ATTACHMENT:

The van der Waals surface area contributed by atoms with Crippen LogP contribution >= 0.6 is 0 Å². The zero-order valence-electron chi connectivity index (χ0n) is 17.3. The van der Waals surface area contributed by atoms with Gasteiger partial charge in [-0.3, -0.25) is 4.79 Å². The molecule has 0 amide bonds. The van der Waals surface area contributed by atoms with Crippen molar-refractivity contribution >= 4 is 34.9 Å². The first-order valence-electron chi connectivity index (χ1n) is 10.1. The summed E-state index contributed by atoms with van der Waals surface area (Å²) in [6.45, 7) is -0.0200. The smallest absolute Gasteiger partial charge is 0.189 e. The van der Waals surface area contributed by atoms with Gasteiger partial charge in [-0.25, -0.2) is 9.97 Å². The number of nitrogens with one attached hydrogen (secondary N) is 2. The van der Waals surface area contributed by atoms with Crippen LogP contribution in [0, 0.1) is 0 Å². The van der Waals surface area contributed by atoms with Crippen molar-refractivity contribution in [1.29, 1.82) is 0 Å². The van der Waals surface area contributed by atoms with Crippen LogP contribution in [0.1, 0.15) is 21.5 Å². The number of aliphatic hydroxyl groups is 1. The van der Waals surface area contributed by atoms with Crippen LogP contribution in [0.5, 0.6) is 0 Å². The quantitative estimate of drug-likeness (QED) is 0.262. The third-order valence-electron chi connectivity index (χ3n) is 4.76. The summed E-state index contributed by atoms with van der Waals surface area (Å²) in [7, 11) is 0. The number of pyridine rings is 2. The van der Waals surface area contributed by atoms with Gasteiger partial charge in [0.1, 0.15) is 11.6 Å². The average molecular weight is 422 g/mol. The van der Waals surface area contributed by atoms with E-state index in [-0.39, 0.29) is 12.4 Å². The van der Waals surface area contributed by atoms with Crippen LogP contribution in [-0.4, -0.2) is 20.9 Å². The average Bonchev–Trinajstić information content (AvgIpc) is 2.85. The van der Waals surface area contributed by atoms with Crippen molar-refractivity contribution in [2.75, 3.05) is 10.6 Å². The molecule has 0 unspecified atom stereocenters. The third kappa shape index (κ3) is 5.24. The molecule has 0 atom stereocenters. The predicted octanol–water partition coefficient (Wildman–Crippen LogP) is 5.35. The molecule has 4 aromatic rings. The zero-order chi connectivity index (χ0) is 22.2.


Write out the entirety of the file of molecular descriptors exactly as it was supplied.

The van der Waals surface area contributed by atoms with Crippen LogP contribution >= 0.6 is 0 Å². The zero-order valence-electron chi connectivity index (χ0n) is 17.3. The van der Waals surface area contributed by atoms with Gasteiger partial charge in [-0.3, -0.25) is 4.79 Å². The molecule has 0 amide bonds. The van der Waals surface area contributed by atoms with Crippen molar-refractivity contribution >= 4 is 34.9 Å². The first-order valence-electron chi connectivity index (χ1n) is 10.1. The summed E-state index contributed by atoms with van der Waals surface area (Å²) in [6.45, 7) is -0.0200. The smallest absolute Gasteiger partial charge is 0.189 e. The van der Waals surface area contributed by atoms with Gasteiger partial charge in [-0.25, -0.2) is 9.97 Å². The number of nitrogens with one attached hydrogen (secondary N) is 2. The van der Waals surface area contributed by atoms with Crippen LogP contribution in [0, 0.1) is 0 Å². The van der Waals surface area contributed by atoms with Crippen molar-refractivity contribution in [1.29, 1.82) is 0 Å². The van der Waals surface area contributed by atoms with Crippen LogP contribution in [0.1, 0.15) is 21.5 Å². The number of aliphatic hydroxyl groups is 1. The van der Waals surface area contributed by atoms with Crippen LogP contribution in [0.5, 0.6) is 0 Å². The quantitative estimate of drug-likeness (QED) is 0.262. The third-order valence-electron chi connectivity index (χ3n) is 4.76. The summed E-state index contributed by atoms with van der Waals surface area (Å²) in [7, 11) is 0. The number of pyridine rings is 2. The van der Waals surface area contributed by atoms with Gasteiger partial charge in [0.1, 0.15) is 11.6 Å². The average molecular weight is 422 g/mol. The van der Waals surface area contributed by atoms with E-state index in [-0.39, 0.29) is 12.4 Å². The van der Waals surface area contributed by atoms with Crippen LogP contribution in [-0.4, -0.2) is 20.9 Å². The average Bonchev–Trinajstić information content (AvgIpc) is 2.85. The van der Waals surface area contributed by atoms with Crippen molar-refractivity contribution in [2.75, 3.05) is 10.6 Å². The molecule has 0 unspecified atom stereocenters. The third kappa shape index (κ3) is 5.24. The molecule has 0 atom stereocenters. The predicted octanol–water partition coefficient (Wildman–Crippen LogP) is 5.35. The molecule has 4 aromatic rings. The zero-order chi connectivity index (χ0) is 22.2.